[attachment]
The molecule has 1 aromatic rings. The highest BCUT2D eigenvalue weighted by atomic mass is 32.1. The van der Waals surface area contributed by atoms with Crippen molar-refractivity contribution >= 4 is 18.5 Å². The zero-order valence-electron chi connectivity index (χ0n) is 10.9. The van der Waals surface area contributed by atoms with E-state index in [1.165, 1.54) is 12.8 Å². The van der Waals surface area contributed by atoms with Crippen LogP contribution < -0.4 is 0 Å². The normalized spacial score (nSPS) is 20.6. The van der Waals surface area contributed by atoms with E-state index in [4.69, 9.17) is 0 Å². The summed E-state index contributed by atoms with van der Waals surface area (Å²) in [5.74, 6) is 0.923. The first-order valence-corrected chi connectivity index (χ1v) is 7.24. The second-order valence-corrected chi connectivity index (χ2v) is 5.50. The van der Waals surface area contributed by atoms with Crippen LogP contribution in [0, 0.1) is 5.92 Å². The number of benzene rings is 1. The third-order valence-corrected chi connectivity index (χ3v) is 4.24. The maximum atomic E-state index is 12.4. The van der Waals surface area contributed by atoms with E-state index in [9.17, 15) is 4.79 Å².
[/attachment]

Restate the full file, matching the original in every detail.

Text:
The molecule has 1 aromatic rings. The highest BCUT2D eigenvalue weighted by atomic mass is 32.1. The van der Waals surface area contributed by atoms with Crippen molar-refractivity contribution >= 4 is 18.5 Å². The zero-order valence-electron chi connectivity index (χ0n) is 10.9. The van der Waals surface area contributed by atoms with E-state index in [1.165, 1.54) is 12.8 Å². The van der Waals surface area contributed by atoms with Crippen LogP contribution < -0.4 is 0 Å². The normalized spacial score (nSPS) is 20.6. The van der Waals surface area contributed by atoms with E-state index in [4.69, 9.17) is 0 Å². The summed E-state index contributed by atoms with van der Waals surface area (Å²) in [5.74, 6) is 0.923. The first-order valence-corrected chi connectivity index (χ1v) is 7.24. The second-order valence-corrected chi connectivity index (χ2v) is 5.50. The van der Waals surface area contributed by atoms with Crippen LogP contribution in [0, 0.1) is 5.92 Å². The number of benzene rings is 1. The third-order valence-corrected chi connectivity index (χ3v) is 4.24. The maximum atomic E-state index is 12.4. The van der Waals surface area contributed by atoms with E-state index in [9.17, 15) is 4.79 Å².